My real-life experience with Communicator telephony: when somebody rings me during office hours my PC will ring (including my Catalina phone – more on that below), as will my mobile – I can answer whatever is more convenient. After hours (based on what I publish in Outlook), when I don’t answer, or when my presence is set to Do Not Disturb, then calls will be redirected to Exchange Unified Messaging for voicemail.
Some screenshots of Communicator’s incoming call options below (these are real shots – my numbers hidden for privacy):
Setting my phone to simultaneously ring my mobile.
That little envelope icon in the top-right is MWI (Message Waiting Indicator) for my Exchange voicemail – my Catalina phone (below) also has a MWI light for Exchange.
On a call. Note the Subject line of the phonecall – that is based on the Subject of the Outlook email I called from, so people know why I’m calling before they answer!!! Also if I’m talking on my PC and need to leave the office for whatever reason, I can transfer the call to my mobile.
Office RoundTable – 360 degree panoramic IP video camera. As part of OCS’s on-premise conferencing features, you have the ability to use a RoundTable camera.
This allows you to see everybody in the room, as well as a stream of the active speaker, while you present PPT, whiteboards, application sharing, polls, etc.
A recent post on RoundTable can be found at http://blogs.technet.com/itproaustralia/archive/2007/07/11/microsoft-office-roundtable.aspx, and more information can be found at http://www.microsoft.com/presspass/features/2006/oct06/10-20officeroundtable.mspx
UC and Communicator phones – don’t want to talk into your PC? Our partners are releasing phones that will integrate with Communicator. There are USB phones that require your PC as a softphone, but also the Communicator Phone Experience which is a standalone handset that has an Ethernet port to run as a pure IP endpoint.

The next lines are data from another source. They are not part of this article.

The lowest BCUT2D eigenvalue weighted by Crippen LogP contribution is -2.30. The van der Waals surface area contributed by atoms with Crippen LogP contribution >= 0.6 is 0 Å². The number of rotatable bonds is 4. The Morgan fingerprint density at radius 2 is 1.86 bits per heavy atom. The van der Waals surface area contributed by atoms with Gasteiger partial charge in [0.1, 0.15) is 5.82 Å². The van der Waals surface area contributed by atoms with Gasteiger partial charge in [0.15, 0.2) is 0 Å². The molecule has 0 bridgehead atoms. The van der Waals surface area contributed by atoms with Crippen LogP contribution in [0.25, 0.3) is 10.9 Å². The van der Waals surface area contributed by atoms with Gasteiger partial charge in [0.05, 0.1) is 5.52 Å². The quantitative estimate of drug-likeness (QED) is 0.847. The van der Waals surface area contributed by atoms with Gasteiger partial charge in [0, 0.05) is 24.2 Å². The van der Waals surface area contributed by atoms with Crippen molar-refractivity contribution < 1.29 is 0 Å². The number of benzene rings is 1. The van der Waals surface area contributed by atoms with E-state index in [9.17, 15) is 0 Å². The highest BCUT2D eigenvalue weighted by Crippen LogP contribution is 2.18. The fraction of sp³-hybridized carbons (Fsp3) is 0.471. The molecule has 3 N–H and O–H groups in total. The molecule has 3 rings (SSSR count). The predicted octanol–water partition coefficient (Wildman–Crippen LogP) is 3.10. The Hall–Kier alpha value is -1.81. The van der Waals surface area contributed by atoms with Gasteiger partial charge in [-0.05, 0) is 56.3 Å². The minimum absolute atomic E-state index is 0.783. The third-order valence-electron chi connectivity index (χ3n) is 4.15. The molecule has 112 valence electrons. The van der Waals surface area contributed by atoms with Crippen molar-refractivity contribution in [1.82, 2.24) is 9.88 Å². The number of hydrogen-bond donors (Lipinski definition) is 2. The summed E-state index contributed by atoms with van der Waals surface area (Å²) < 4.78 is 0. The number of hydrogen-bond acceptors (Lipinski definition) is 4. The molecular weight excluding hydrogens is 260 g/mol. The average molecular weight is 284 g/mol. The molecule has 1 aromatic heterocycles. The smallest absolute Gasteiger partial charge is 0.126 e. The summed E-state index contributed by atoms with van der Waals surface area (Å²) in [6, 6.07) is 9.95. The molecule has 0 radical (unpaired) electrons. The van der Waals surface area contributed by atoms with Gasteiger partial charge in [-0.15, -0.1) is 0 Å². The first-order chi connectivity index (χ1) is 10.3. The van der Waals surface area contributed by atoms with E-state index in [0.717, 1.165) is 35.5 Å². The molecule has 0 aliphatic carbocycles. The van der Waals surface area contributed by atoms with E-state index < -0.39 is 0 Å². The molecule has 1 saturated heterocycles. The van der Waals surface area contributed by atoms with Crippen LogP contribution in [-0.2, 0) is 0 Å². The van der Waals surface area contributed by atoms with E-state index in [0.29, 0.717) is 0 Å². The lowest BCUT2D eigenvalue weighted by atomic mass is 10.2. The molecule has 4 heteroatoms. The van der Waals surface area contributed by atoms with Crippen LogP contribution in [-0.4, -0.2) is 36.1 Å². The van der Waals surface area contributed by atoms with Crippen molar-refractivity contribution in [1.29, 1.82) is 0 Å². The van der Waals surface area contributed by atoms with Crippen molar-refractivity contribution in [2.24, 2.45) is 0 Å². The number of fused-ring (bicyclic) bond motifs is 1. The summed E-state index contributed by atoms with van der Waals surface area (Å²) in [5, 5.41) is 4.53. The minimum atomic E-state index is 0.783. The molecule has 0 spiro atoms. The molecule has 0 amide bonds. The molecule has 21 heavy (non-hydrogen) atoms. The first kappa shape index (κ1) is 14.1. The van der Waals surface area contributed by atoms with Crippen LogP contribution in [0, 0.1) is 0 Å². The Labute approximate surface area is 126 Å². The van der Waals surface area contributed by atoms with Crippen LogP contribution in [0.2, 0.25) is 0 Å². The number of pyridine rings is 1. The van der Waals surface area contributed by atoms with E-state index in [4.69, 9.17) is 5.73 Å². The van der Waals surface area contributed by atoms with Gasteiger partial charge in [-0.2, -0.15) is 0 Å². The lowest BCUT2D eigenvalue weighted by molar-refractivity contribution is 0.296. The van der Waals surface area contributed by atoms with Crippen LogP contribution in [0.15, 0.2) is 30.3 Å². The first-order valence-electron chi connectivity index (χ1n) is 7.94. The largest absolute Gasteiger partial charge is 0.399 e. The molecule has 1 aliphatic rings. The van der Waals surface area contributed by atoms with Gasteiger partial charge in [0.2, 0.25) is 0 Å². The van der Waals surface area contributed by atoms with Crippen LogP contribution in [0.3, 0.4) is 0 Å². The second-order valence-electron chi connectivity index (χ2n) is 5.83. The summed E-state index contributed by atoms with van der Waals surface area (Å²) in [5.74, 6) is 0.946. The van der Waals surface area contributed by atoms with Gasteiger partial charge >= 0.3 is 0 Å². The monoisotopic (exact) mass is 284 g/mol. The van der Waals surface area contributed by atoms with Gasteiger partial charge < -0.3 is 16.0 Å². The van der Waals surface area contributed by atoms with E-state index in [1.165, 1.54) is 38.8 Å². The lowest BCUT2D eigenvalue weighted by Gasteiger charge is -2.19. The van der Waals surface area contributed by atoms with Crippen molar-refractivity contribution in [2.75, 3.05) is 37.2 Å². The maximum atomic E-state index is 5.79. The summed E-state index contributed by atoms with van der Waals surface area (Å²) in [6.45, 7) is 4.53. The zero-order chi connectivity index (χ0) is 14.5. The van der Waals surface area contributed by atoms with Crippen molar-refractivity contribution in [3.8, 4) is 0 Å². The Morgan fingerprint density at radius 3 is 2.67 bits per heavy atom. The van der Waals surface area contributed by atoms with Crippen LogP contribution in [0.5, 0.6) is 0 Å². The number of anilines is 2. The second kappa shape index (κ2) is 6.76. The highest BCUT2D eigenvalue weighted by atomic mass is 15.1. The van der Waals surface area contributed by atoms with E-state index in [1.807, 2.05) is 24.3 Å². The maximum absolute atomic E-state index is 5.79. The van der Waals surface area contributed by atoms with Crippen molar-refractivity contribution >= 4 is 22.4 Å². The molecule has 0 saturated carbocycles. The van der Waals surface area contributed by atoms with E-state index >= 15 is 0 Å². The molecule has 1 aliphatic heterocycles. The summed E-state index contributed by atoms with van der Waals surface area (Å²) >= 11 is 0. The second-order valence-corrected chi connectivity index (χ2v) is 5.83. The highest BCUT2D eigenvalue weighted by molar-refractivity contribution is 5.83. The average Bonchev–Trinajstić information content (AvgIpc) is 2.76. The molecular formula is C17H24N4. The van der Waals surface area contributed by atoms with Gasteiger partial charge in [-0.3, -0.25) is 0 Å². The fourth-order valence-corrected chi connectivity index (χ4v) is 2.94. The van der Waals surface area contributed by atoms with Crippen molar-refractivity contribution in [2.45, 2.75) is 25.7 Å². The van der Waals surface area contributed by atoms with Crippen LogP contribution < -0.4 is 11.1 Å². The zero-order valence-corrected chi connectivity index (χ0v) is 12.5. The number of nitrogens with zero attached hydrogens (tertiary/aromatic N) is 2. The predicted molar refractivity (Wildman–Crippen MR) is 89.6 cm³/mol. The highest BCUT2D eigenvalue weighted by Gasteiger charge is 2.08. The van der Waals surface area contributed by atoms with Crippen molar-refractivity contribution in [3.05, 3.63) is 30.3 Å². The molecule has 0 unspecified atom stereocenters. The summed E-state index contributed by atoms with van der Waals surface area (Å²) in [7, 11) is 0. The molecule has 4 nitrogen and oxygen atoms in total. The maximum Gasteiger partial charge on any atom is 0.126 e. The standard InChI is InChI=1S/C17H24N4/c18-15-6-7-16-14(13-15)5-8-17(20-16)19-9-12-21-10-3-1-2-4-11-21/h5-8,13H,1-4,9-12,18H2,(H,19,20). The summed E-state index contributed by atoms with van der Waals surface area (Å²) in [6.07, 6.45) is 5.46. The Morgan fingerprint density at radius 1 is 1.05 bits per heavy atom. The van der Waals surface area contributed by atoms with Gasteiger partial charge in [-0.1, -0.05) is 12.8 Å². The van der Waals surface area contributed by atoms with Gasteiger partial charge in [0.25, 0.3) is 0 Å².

Here are some the devices from partners that are now available:
The ASUS S7F notebook series has a sleek, lightweight design that lets users travel light and in style.
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We have recently deployed the “Catalina” phone internally at Microsoft Australia – http://blogs.technet.com/itproaustralia/archive/2007/07/13/office-communicator-beta-3-and-the-catalina-device.aspx
Note the red Presence indicator (meaning presence in Communicator is currently Busy) and the Exchange 2007 UM MWI (Message Waiting Indicator) light.
So check out the announcement from Jeff Raikes at http://www.microsoft.com/presspass/exec/jeff/06-26-06UnifiedCommunications.mspx, and check out the launch site at http://www.microsoft.com/uc/default.mspx
This week I am finishing the build of a full UC experience demo for the Showcase at TechEd Australia. The Showcase is running on HP C-class blades (very nice servers!) and includes OCS, Communicator, RoundTable, LG-Nortel handsets, Exchange 2007 (w/UM), all integrated with a Nortel CS1000 IP-PBX.
I’ll be posting detail on how I built the Showcase on this blog towards the end of the week, so stay tuned. And of course if you’re at TechEd Oz – drop by, say Hi, and prepare to be blown away by our technologies.